Monday 13 February 2017
Lucy Jones (Nottingham)
Subverting otherness and challenging ignorance: legitimate identity construction amongst transgender youth
Using discourse analysis, I will report here on moments of interaction between members of a support group for transgender youth. The extracts being analysed show four young people working collaboratively to construct a mutual identity, despite differences between them in terms of their gender, age, and experience. Their identity construction is achieved through the foregrounding of their relative expertise in, and experience of, transgender issues; this enables them to actively challenge and resist the ignorance of others, which they present as ‘othering’ them. In particular, the young people ridicule those who are ignorant and who (albeit implicitly) reproduce transphobic discourse. In doing so, I argue, they ascribe themselves agency and legitimacy by subverting the heteronormative ideologies which inform their experiences of transphobia. The young people thus construct an active, resistant, and validated mutual identity rather than a victimised, submissive, or othered one. The interaction detailed here reveals how speakers can jointly negotiate their identities in response to attacks or challenges to their validity, and I draw on theories from sociocultural linguistics in explaining this. I also argue that the identity work produced by the young people reveals the enormously important role played by support groups and other agencies in helping young people to construct a positive persona in the face of heteronormative society.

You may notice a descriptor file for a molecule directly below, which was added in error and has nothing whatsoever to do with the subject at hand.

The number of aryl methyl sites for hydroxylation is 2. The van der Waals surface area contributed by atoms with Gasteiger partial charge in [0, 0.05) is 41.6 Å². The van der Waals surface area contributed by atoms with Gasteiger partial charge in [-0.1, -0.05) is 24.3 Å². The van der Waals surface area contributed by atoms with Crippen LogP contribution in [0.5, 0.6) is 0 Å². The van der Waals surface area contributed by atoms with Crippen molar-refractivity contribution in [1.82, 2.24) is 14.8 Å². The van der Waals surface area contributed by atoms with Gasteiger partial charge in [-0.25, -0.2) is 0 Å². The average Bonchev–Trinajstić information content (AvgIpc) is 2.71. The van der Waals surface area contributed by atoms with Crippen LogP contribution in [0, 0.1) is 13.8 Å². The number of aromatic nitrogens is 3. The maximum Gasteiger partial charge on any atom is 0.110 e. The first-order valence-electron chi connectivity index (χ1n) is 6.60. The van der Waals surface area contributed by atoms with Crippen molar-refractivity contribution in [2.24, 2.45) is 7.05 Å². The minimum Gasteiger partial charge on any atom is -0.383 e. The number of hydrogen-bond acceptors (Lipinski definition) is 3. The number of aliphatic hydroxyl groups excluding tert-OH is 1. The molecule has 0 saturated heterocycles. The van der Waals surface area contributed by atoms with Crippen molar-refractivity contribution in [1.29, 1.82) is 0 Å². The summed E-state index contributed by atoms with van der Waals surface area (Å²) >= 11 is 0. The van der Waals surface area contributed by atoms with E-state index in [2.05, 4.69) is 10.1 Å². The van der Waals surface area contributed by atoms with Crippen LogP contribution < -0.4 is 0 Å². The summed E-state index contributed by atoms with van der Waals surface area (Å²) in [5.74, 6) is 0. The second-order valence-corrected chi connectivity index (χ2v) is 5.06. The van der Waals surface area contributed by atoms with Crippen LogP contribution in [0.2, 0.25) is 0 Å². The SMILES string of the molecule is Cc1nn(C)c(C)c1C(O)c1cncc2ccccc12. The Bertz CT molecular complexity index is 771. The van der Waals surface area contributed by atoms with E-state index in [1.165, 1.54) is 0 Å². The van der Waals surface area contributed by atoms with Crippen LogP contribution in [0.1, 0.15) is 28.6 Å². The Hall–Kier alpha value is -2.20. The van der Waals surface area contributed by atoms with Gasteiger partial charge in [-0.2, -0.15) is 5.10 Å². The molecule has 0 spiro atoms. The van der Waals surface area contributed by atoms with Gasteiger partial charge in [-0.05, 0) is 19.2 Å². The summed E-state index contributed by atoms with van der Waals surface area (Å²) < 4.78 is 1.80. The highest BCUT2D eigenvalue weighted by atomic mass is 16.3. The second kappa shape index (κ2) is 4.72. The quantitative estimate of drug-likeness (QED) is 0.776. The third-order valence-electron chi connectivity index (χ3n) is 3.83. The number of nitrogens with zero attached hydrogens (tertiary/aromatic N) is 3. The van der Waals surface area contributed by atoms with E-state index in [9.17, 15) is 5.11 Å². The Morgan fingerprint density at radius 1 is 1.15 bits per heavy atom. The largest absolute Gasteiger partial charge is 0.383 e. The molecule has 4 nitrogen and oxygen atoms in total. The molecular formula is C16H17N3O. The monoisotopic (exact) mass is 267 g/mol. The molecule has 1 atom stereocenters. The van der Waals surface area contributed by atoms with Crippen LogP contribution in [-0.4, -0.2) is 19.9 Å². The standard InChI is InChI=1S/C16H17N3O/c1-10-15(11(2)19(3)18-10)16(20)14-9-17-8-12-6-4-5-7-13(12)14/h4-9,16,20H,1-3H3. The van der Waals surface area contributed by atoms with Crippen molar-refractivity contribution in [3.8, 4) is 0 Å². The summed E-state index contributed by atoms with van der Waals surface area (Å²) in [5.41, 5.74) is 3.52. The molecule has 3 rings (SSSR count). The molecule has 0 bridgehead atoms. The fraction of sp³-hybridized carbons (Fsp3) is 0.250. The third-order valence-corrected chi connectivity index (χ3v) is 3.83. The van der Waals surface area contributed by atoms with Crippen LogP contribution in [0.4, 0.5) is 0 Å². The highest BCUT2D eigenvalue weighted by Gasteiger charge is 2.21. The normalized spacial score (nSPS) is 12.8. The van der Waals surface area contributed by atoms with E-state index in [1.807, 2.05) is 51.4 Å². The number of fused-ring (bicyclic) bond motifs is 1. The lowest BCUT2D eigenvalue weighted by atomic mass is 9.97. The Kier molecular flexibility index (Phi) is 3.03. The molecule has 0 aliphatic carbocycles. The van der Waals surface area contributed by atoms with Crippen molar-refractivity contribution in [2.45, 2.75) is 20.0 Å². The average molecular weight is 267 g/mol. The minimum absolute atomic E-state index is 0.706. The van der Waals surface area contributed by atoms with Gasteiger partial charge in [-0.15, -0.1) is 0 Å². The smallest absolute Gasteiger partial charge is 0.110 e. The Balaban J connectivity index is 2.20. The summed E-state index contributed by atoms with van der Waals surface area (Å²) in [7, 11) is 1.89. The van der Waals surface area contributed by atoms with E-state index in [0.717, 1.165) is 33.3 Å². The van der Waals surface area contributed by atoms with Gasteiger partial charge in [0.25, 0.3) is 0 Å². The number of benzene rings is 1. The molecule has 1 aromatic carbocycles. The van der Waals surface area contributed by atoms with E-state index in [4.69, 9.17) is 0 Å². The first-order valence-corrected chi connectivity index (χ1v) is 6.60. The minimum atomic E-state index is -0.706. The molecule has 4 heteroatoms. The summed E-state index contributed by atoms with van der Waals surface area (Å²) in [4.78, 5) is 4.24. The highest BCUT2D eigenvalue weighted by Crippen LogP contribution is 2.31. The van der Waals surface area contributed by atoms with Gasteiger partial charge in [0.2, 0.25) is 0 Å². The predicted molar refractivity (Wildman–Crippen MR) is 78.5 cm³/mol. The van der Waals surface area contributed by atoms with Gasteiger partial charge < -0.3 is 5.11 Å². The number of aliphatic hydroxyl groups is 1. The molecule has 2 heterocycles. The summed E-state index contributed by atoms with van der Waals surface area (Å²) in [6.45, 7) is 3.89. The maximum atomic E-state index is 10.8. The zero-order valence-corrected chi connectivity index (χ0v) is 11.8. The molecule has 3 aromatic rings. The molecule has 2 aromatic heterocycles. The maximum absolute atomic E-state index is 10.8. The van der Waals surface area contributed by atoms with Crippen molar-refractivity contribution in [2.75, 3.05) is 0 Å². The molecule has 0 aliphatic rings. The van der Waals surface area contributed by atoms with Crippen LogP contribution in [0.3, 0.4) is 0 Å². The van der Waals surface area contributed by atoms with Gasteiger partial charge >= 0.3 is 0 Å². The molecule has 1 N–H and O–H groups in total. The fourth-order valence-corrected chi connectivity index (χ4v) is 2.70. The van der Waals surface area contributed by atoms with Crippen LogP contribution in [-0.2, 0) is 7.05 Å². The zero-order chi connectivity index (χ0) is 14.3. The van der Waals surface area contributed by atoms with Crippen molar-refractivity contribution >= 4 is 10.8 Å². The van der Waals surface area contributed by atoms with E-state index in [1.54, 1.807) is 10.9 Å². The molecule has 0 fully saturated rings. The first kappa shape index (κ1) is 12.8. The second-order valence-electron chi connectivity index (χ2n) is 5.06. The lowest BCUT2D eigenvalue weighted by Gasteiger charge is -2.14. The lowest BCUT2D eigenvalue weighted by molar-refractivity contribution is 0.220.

Tuesday 2 February 2017
Patrick Honeybone (Edinburgh)
Lern yerself dialect writing
An exploration of non-standard phonology and its representation, with examples from Scouse.
Friday 11 November 2016
John Olsson (Bangor)
Who framed the President? A case study in forensic linguistics
For more information, please contact Prof Anthony Grant